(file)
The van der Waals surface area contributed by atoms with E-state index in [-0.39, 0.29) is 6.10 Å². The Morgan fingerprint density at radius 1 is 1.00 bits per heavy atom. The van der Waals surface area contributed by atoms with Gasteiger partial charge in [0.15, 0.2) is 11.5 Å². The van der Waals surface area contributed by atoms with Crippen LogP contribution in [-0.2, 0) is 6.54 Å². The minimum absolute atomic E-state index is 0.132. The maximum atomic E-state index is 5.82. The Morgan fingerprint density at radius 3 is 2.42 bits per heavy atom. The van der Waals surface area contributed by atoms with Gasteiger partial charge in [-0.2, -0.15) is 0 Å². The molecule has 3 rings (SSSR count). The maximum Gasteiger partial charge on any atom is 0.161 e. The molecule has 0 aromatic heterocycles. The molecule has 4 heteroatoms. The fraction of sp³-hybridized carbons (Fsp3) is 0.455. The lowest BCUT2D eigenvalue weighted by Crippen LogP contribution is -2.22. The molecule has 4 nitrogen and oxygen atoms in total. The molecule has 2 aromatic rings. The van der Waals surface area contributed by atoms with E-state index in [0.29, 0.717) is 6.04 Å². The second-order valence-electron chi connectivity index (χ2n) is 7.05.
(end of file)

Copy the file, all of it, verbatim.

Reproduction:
The van der Waals surface area contributed by atoms with E-state index in [-0.39, 0.29) is 6.10 Å². The Morgan fingerprint density at radius 1 is 1.00 bits per heavy atom. The van der Waals surface area contributed by atoms with Gasteiger partial charge in [0.15, 0.2) is 11.5 Å². The van der Waals surface area contributed by atoms with Crippen LogP contribution in [-0.2, 0) is 6.54 Å². The minimum absolute atomic E-state index is 0.132. The maximum atomic E-state index is 5.82. The Morgan fingerprint density at radius 3 is 2.42 bits per heavy atom. The van der Waals surface area contributed by atoms with Gasteiger partial charge in [-0.2, -0.15) is 0 Å². The molecule has 3 rings (SSSR count). The maximum Gasteiger partial charge on any atom is 0.161 e. The molecule has 0 aromatic heterocycles. The molecule has 4 heteroatoms. The fraction of sp³-hybridized carbons (Fsp3) is 0.455. The lowest BCUT2D eigenvalue weighted by Crippen LogP contribution is -2.22. The molecule has 4 nitrogen and oxygen atoms in total. The molecule has 2 aromatic rings. The van der Waals surface area contributed by atoms with E-state index in [0.29, 0.717) is 6.04 Å². The second-order valence-electron chi connectivity index (χ2n) is 7.05.